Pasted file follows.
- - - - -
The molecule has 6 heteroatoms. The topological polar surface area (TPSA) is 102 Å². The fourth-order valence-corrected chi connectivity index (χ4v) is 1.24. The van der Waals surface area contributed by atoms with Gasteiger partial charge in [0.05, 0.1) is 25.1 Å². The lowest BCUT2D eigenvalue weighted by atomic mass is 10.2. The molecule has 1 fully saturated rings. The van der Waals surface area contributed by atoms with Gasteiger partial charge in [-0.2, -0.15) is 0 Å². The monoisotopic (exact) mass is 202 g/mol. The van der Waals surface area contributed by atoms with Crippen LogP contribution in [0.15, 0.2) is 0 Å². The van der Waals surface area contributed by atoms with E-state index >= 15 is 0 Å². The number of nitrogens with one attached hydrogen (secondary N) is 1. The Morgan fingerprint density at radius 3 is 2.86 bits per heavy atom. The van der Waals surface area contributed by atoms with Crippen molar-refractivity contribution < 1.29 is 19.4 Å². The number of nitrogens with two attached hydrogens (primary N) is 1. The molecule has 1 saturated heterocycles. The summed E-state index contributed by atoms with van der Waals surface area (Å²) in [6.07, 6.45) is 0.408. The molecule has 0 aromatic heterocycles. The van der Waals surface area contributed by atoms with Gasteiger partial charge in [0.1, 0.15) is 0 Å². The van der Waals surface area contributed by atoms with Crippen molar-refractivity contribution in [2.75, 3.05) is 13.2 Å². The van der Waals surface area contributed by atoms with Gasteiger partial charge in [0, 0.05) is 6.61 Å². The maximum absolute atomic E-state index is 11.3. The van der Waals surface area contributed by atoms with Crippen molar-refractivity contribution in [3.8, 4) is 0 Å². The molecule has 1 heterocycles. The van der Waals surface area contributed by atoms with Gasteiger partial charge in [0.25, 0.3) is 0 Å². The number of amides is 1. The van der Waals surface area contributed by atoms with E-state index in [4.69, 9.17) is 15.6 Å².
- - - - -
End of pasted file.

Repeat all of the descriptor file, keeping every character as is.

The molecule has 6 heteroatoms. The topological polar surface area (TPSA) is 102 Å². The fourth-order valence-corrected chi connectivity index (χ4v) is 1.24. The van der Waals surface area contributed by atoms with Gasteiger partial charge in [0.05, 0.1) is 25.1 Å². The lowest BCUT2D eigenvalue weighted by atomic mass is 10.2. The molecule has 1 fully saturated rings. The van der Waals surface area contributed by atoms with Gasteiger partial charge in [-0.2, -0.15) is 0 Å². The monoisotopic (exact) mass is 202 g/mol. The van der Waals surface area contributed by atoms with Crippen LogP contribution in [0.15, 0.2) is 0 Å². The van der Waals surface area contributed by atoms with E-state index >= 15 is 0 Å². The number of nitrogens with one attached hydrogen (secondary N) is 1. The Morgan fingerprint density at radius 3 is 2.86 bits per heavy atom. The van der Waals surface area contributed by atoms with Crippen molar-refractivity contribution < 1.29 is 19.4 Å². The number of nitrogens with two attached hydrogens (primary N) is 1. The molecule has 1 saturated heterocycles. The summed E-state index contributed by atoms with van der Waals surface area (Å²) in [6.07, 6.45) is 0.408. The molecule has 0 aromatic heterocycles. The van der Waals surface area contributed by atoms with Gasteiger partial charge in [0.1, 0.15) is 0 Å². The van der Waals surface area contributed by atoms with Crippen molar-refractivity contribution in [2.75, 3.05) is 13.2 Å². The van der Waals surface area contributed by atoms with Gasteiger partial charge in [0, 0.05) is 6.61 Å². The maximum absolute atomic E-state index is 11.3. The van der Waals surface area contributed by atoms with Crippen molar-refractivity contribution in [3.8, 4) is 0 Å². The molecule has 1 heterocycles. The van der Waals surface area contributed by atoms with Gasteiger partial charge in [0.25, 0.3) is 0 Å². The number of amides is 1. The van der Waals surface area contributed by atoms with E-state index in [4.69, 9.17) is 15.6 Å².